A plan has been created to help solve the midge problem affecting Aranui and Bromley residents living near the wastewater treatment plant.
The plan was presented at a meeting between residents, city councillors and Coastal-Burwood Community Board members.
City council engineer Adam Twose proposed two solutions which he believes will be effective in reducing the number of midges.
The first part of the plan, set to begin in October, involves methoprene spraying, which will prevent the larvae from developing into adults and breeding.
Methoprene is commonly found in flea treatments for animals. It does not impact significantly on bird or water life.
This solution has been used in the past. However, further scientific data is needed to accurately determine how much is required to reduce the large numbers.
Another part of the plan, which is more long-term, will be the planting of native trees near the edges of the oxidation ponds. The plants will attract midges and be treated with contact pesticide.
Other options previously discussed were UV protection to sterilise the water and draining the ponds. They were deemed too expensive by the city council and are no longer viable.
Installing UV protection was going to come with a price tag of $225 million with an annual upkeep cost of roughly $1.5 million. Mr Twose said the city council could simply not afford to do this.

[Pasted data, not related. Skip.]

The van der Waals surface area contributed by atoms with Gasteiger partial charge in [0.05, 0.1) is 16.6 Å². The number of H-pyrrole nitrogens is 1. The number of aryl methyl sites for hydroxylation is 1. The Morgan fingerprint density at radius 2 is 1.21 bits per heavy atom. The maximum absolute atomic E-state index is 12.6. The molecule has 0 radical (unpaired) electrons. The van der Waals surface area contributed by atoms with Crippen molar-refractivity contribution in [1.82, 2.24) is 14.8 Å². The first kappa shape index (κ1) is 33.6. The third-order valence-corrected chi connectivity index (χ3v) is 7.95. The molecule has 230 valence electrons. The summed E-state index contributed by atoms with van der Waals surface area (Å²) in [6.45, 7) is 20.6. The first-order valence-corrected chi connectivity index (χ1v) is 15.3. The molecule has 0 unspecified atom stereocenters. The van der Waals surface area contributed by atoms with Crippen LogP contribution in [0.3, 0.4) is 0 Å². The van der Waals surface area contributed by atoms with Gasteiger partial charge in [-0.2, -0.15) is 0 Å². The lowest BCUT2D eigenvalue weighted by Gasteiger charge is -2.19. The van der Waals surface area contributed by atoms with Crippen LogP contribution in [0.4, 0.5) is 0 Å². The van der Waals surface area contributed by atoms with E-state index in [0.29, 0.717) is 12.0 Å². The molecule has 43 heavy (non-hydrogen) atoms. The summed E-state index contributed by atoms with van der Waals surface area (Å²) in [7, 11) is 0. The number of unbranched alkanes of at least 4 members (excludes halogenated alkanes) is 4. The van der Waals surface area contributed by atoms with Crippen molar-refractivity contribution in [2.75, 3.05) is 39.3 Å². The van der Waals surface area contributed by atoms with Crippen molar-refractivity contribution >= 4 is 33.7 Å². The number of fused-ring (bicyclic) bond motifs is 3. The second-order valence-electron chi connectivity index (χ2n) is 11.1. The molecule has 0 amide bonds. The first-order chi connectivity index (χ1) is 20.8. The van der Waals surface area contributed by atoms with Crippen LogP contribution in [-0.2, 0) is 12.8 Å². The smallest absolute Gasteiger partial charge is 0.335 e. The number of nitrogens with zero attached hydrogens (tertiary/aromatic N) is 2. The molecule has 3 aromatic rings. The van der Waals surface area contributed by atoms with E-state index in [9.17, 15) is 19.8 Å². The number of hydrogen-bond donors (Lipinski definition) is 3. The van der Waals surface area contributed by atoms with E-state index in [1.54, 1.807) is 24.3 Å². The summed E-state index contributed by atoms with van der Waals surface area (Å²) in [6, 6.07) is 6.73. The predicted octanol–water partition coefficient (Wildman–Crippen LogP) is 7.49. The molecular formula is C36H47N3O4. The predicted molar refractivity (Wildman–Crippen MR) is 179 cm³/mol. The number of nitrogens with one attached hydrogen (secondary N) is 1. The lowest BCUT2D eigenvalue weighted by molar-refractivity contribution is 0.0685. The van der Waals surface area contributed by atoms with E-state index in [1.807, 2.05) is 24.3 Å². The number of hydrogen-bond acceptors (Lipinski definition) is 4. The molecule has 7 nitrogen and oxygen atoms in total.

Residents are still unhappy with the slow action and are facing another summer of midge-related issues.
Janet Profit, of Aranui, was disappointed by the time it has taken to find a solution.
“Personally, I think it’s been a waste of time, I’ve been fighting this for 10 years,” she said.
Aranui resident Heather Porter said the spraying needs to start immediately.
“They said there wasn’t going to be spraying until the first couple of weeks of October, which is far too late, because they are already out there. Another couple of weeks and they will be swarming,” she said.
Councillor David East is aware of the strain the lengthy process is having on residents.
“Again, it’s not offering a huge amount of relief to people right here and now,” he said.
Making summer as pleasant as possible for residents is what Cr East hopes to achieve.
“I think my objective this year is to see if we can substantially reduce the problem from previous years,” he said.
Establishing a monitoring programme will be key to figuring out the extent of the infestation.
“If we can get on top of a well organised spray regime, then maybe we will curb the worst of the problem and move towards a solution that’s going to effectively deal with the issue when it arises, before it gets to epidemic proportions,” Cr East said.
Both residents spoken to by Pegasus Post feel the number of midges in summer has already reached epidemic proportions.